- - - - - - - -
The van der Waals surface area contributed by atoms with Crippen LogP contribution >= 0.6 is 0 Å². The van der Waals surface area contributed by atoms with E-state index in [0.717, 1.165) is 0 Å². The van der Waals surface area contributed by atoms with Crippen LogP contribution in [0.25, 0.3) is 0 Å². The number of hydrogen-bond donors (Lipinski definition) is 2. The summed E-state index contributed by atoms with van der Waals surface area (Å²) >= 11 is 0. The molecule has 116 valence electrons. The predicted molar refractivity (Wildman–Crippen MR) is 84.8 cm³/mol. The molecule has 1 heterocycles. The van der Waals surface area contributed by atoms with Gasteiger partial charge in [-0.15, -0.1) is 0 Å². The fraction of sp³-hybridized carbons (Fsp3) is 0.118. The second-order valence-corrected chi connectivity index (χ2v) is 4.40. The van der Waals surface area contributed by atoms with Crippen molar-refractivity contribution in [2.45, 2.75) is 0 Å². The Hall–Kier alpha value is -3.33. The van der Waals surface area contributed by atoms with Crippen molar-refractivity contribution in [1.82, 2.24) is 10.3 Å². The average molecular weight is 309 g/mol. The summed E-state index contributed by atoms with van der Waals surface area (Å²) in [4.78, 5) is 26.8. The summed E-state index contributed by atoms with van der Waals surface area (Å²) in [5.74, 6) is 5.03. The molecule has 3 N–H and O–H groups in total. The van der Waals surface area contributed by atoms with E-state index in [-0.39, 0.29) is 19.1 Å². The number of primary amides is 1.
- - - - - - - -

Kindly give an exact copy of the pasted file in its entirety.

The van der Waals surface area contributed by atoms with Crippen LogP contribution >= 0.6 is 0 Å². The van der Waals surface area contributed by atoms with E-state index in [0.717, 1.165) is 0 Å². The van der Waals surface area contributed by atoms with Crippen LogP contribution in [0.25, 0.3) is 0 Å². The number of hydrogen-bond donors (Lipinski definition) is 2. The summed E-state index contributed by atoms with van der Waals surface area (Å²) >= 11 is 0. The molecule has 116 valence electrons. The predicted molar refractivity (Wildman–Crippen MR) is 84.8 cm³/mol. The molecule has 1 heterocycles. The van der Waals surface area contributed by atoms with Gasteiger partial charge in [-0.15, -0.1) is 0 Å². The fraction of sp³-hybridized carbons (Fsp3) is 0.118. The second-order valence-corrected chi connectivity index (χ2v) is 4.40. The van der Waals surface area contributed by atoms with Crippen molar-refractivity contribution in [2.45, 2.75) is 0 Å². The Hall–Kier alpha value is -3.33. The van der Waals surface area contributed by atoms with Crippen molar-refractivity contribution in [1.82, 2.24) is 10.3 Å². The average molecular weight is 309 g/mol. The summed E-state index contributed by atoms with van der Waals surface area (Å²) in [4.78, 5) is 26.8. The summed E-state index contributed by atoms with van der Waals surface area (Å²) in [5.74, 6) is 5.03. The molecule has 3 N–H and O–H groups in total. The van der Waals surface area contributed by atoms with E-state index in [-0.39, 0.29) is 19.1 Å². The number of primary amides is 1.